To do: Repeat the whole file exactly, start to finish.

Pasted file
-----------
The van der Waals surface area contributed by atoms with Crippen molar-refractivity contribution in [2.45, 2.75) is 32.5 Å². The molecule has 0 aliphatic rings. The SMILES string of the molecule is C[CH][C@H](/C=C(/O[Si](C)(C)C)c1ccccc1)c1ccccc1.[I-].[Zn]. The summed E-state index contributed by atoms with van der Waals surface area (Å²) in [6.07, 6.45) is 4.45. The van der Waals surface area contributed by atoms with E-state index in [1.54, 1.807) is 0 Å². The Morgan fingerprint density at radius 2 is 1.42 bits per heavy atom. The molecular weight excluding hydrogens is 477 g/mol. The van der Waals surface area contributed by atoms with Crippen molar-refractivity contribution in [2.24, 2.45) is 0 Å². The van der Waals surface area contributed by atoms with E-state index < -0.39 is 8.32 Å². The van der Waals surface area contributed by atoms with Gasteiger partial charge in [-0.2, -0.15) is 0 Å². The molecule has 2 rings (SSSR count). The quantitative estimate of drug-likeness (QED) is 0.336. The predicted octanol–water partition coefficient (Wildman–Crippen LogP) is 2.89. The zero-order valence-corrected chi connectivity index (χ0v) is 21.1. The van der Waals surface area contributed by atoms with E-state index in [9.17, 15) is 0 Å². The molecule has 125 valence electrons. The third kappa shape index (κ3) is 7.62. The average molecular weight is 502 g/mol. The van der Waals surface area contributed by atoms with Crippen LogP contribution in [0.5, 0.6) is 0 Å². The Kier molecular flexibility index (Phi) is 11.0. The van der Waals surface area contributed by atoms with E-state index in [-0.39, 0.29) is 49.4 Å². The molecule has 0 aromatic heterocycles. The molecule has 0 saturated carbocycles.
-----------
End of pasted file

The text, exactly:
The van der Waals surface area contributed by atoms with Crippen molar-refractivity contribution in [2.45, 2.75) is 32.5 Å². The molecule has 0 aliphatic rings. The SMILES string of the molecule is C[CH][C@H](/C=C(/O[Si](C)(C)C)c1ccccc1)c1ccccc1.[I-].[Zn]. The summed E-state index contributed by atoms with van der Waals surface area (Å²) in [6.07, 6.45) is 4.45. The van der Waals surface area contributed by atoms with E-state index in [1.54, 1.807) is 0 Å². The Morgan fingerprint density at radius 2 is 1.42 bits per heavy atom. The molecular weight excluding hydrogens is 477 g/mol. The van der Waals surface area contributed by atoms with Crippen molar-refractivity contribution in [2.24, 2.45) is 0 Å². The van der Waals surface area contributed by atoms with E-state index < -0.39 is 8.32 Å². The van der Waals surface area contributed by atoms with Gasteiger partial charge in [-0.2, -0.15) is 0 Å². The molecule has 2 rings (SSSR count). The quantitative estimate of drug-likeness (QED) is 0.336. The predicted octanol–water partition coefficient (Wildman–Crippen LogP) is 2.89. The zero-order valence-corrected chi connectivity index (χ0v) is 21.1. The van der Waals surface area contributed by atoms with E-state index in [9.17, 15) is 0 Å². The molecule has 125 valence electrons. The third kappa shape index (κ3) is 7.62. The average molecular weight is 502 g/mol. The van der Waals surface area contributed by atoms with Crippen LogP contribution in [0.5, 0.6) is 0 Å². The Kier molecular flexibility index (Phi) is 11.0. The van der Waals surface area contributed by atoms with E-state index in [-0.39, 0.29) is 49.4 Å². The molecule has 0 aromatic heterocycles. The molecule has 0 saturated carbocycles.